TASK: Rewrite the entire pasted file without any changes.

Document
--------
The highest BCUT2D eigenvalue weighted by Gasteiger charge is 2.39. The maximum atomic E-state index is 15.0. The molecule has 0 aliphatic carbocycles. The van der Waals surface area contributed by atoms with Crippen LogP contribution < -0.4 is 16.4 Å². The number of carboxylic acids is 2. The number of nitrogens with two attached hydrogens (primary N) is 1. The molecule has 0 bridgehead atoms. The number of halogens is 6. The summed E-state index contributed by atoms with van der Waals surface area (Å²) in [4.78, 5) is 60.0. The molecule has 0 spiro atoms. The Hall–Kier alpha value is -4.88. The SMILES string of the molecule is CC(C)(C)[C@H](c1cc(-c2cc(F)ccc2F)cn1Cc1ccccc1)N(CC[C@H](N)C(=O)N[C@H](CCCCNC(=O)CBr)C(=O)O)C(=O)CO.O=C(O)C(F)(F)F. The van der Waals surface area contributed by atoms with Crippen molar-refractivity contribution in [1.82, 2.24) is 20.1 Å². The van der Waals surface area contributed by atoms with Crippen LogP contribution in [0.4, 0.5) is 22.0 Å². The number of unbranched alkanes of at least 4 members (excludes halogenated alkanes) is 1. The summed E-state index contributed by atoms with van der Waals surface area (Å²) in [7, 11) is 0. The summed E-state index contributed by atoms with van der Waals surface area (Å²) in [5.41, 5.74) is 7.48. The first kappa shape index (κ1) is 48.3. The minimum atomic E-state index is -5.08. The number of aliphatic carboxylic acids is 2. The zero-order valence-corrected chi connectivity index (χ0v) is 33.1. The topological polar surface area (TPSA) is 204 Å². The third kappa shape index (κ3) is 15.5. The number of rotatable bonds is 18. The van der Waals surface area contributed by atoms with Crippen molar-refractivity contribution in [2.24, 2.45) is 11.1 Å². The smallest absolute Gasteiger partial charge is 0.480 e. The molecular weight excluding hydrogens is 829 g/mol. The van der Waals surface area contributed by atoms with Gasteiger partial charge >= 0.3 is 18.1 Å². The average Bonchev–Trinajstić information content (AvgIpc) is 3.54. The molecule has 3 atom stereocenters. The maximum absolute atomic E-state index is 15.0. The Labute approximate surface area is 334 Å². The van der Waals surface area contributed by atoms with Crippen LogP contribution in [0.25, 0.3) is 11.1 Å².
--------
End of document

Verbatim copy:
The highest BCUT2D eigenvalue weighted by Gasteiger charge is 2.39. The maximum atomic E-state index is 15.0. The molecule has 0 aliphatic carbocycles. The van der Waals surface area contributed by atoms with Crippen LogP contribution < -0.4 is 16.4 Å². The number of carboxylic acids is 2. The number of nitrogens with two attached hydrogens (primary N) is 1. The molecule has 0 bridgehead atoms. The number of halogens is 6. The summed E-state index contributed by atoms with van der Waals surface area (Å²) in [4.78, 5) is 60.0. The molecule has 0 spiro atoms. The Hall–Kier alpha value is -4.88. The SMILES string of the molecule is CC(C)(C)[C@H](c1cc(-c2cc(F)ccc2F)cn1Cc1ccccc1)N(CC[C@H](N)C(=O)N[C@H](CCCCNC(=O)CBr)C(=O)O)C(=O)CO.O=C(O)C(F)(F)F. The van der Waals surface area contributed by atoms with Crippen molar-refractivity contribution in [1.82, 2.24) is 20.1 Å². The van der Waals surface area contributed by atoms with Crippen LogP contribution in [0.4, 0.5) is 22.0 Å². The number of unbranched alkanes of at least 4 members (excludes halogenated alkanes) is 1. The summed E-state index contributed by atoms with van der Waals surface area (Å²) in [7, 11) is 0. The summed E-state index contributed by atoms with van der Waals surface area (Å²) in [5.41, 5.74) is 7.48. The first kappa shape index (κ1) is 48.3. The minimum atomic E-state index is -5.08. The number of aliphatic carboxylic acids is 2. The zero-order valence-corrected chi connectivity index (χ0v) is 33.1. The topological polar surface area (TPSA) is 204 Å². The third kappa shape index (κ3) is 15.5. The number of rotatable bonds is 18. The van der Waals surface area contributed by atoms with Crippen molar-refractivity contribution in [2.24, 2.45) is 11.1 Å². The smallest absolute Gasteiger partial charge is 0.480 e. The molecular weight excluding hydrogens is 829 g/mol. The van der Waals surface area contributed by atoms with Gasteiger partial charge >= 0.3 is 18.1 Å². The average Bonchev–Trinajstić information content (AvgIpc) is 3.54. The molecule has 3 atom stereocenters. The maximum absolute atomic E-state index is 15.0. The Labute approximate surface area is 334 Å². The van der Waals surface area contributed by atoms with Crippen LogP contribution in [0.25, 0.3) is 11.1 Å².